Wisconsin first state to start presidential election recount

A worker looks over results during a statewide presidential election recount Thursday, Dec. 1, 2016, in Milwaukee. The first candidate-driven statewide recount of a presidential election in 16 years began Thursday in Wisconsin, a state that Donald Trump won by less than a percentage point over Hillary Clinton after polls long predicted a Clinton victory. (AP Photo/Morry Gash)
A worker looks over results during a statewide presidential election recount Thursday, Dec. 1, 2016, in Milwaukee. The first candidate-driven statewide recount of a presidential election in 16 years began Thursday in Wisconsin, a state that Donald Trump won by less than a percentage point over Hillary Clinton after polls long predicted a Clinton victory. (AP Photo/Morry Gash)

MADISON, Wis. (AP) — The tedious task of recounting Wisconsin’s nearly 3 million votes for president began Thursday with scores of hastily hired temporary workers flipping through stacks of ballots as observers watched their every move.

The action in Wisconsin could soon be duplicated in Michigan and Pennsylvania, where Green Party presidential candidate Jill Stein was pushing for recounts. Donald Trump narrowly beat Hillary Clinton in all three states, but recounts were not expected to flip nearly enough votes to change the outcome in any of the states.

The Wisconsin recount marked the first time in 16 years there was a candidate-driven recount of a presidential recount. But it doesn’t carry the same drama as the drama of the Florida presidential recount of 2000, when the outcome of the election between Al Gore and George W. Bush hung in the balance.

“This is certainly not Bush v. Gore,” said Wisconsin’s chief elections administrator, Mike Haas.

Even so, the campaigns for Trump, Clinton and Stein all had observers spread throughout the state to watch the process. The recount will have to move quickly. The federal deadline to certify the vote to avoid having the fate of Wisconsin’s 10 electoral votes decided by Congress is Dec. 13. Even if that were to happen, the votes would almost certainly go to Trump, since Republicans control both chambers of Congress.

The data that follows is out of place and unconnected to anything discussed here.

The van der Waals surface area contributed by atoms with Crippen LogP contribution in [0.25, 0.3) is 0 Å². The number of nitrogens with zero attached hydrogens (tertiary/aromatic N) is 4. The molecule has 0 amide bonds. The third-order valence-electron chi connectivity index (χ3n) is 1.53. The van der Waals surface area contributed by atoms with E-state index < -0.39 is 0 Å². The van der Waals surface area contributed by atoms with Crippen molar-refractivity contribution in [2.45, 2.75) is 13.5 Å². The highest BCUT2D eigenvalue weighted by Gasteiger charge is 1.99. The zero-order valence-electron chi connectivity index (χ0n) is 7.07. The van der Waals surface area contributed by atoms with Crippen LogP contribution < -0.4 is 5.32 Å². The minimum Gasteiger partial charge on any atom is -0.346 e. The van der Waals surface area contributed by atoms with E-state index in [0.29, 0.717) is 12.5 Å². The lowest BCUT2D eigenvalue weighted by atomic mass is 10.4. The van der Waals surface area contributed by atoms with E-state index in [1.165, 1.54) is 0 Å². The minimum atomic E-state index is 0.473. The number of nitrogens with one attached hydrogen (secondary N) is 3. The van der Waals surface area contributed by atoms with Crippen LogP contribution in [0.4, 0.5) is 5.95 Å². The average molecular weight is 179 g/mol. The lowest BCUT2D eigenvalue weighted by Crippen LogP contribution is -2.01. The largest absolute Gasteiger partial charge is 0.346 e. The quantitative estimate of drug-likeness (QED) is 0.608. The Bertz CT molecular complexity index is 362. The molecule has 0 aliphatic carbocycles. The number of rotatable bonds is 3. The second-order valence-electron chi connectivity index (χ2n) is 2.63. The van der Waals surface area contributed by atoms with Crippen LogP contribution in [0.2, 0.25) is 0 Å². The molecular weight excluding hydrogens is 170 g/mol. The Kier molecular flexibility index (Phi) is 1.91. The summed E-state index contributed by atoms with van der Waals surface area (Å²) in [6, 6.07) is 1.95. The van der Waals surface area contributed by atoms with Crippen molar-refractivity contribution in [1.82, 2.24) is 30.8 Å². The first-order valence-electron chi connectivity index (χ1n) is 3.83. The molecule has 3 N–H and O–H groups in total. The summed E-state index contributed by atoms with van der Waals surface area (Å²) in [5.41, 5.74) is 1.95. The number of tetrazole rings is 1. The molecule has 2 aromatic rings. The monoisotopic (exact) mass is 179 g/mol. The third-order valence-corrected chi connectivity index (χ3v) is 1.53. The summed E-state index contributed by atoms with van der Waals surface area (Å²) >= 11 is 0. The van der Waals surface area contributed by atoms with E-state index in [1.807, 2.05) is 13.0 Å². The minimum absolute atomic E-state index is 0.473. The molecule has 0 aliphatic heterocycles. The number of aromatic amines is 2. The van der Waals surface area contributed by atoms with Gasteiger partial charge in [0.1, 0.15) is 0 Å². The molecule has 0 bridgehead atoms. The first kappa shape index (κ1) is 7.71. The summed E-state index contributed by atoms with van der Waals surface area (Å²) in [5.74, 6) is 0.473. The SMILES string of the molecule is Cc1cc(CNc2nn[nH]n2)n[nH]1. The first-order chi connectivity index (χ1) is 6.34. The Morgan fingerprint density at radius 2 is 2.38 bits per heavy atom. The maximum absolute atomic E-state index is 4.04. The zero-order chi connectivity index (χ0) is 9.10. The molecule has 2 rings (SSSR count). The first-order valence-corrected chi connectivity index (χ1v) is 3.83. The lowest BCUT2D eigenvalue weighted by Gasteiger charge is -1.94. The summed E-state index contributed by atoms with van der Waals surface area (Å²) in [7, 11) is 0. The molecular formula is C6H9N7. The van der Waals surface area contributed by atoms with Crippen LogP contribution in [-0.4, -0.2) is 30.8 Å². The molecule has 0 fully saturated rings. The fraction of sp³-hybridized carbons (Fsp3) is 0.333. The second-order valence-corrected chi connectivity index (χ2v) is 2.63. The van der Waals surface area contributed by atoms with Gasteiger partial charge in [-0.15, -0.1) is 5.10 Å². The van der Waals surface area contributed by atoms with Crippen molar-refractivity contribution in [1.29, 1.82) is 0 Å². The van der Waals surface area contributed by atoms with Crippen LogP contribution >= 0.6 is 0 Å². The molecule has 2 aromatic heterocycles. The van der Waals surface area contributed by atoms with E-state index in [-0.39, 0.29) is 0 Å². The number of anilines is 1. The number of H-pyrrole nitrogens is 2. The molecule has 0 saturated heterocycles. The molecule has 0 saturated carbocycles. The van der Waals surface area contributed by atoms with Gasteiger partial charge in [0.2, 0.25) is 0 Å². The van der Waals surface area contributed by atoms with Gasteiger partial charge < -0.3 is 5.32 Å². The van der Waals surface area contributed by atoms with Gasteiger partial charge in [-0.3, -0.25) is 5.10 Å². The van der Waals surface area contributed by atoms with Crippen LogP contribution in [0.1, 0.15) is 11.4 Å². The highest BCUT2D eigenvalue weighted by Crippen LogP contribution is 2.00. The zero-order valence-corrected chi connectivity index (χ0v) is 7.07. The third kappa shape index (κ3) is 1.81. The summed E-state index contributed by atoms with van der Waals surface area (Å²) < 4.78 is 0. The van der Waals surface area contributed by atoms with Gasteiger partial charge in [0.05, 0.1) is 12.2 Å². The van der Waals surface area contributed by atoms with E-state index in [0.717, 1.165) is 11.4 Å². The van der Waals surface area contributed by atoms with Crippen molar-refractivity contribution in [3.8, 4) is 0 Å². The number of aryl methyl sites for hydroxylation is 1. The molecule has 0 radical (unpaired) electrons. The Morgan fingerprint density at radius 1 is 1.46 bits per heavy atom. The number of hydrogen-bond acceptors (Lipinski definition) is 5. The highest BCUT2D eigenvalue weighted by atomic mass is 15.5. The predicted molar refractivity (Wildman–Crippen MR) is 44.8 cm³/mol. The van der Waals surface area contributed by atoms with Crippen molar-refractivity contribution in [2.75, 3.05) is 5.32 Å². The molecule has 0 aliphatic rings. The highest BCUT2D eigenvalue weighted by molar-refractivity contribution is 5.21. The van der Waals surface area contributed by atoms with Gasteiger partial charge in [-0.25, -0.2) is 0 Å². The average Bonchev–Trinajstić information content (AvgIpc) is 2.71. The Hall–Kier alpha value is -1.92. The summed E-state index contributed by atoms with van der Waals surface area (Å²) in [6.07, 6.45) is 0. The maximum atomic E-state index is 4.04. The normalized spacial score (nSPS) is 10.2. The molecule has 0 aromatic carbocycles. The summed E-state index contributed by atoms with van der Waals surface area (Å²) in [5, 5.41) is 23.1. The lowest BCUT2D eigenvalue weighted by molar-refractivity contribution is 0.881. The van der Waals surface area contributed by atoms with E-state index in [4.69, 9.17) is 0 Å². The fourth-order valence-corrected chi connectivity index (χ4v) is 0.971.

Most counties will manually recount the ballots, although Stein lost a court challenge this week to force hand recounts everywhere. The state’s largest county, Milwaukee, was recounting the ballots by feeding them through the same machines that counted them on election night. In Dane County, where Clinton won 71 percent of the vote, the ballots were being counted by hand.

Workers in Dane County are being paid $20 an hour and will work two shifts over about 12 hours a day to get the recount done by the deadline, said County Clerk Scott McDonell. He didn’t expect much change in the results.

“I think we will be very close to what was reported on election night,” McDonell said Thursday.

Clinton lost to Trump by about 22,000 votes in Wisconsin, or less than a percentage point.

Stein has argued, without evidence, that irregularities in the votes in all three states suggest that there could have been tampering with the vote, perhaps through a well-coordinated, highly complex cyberattack.

“Verifying the vote through this recount is the only way to confirm that every vote has been counted securely and accurately and is not compromised by machine or human error, or by tampering or hacking,” Stein said in a statement Thursday.

Stein’s critics, including the Wisconsin Republican Party, contend that she’s a little-known candidate who is merely trying to raise her profile while raising millions of dollars. Stein has taken in nearly $7 million for the recounts, which is about twice as much as her longshot presidential campaign took in.

The Wisconsin recount was estimated to cost about $3.9 million. Stein paid $973,250 for the recount in Michigan, which could begin as early as Friday.

In Pennsylvania, a hearing is scheduled for Monday on Stein’s push to secure a court-ordered statewide recount, a legal maneuver that has never been tried, according to one of the lawyers who filed it.

Stein’s attorneys want a forensic analysis of electronic voting machines in Pennsylvania to see if there any evidence that their software was hacked. But counties where Green Party-backed voters have sought a recount are refusing to do such forensic examinations.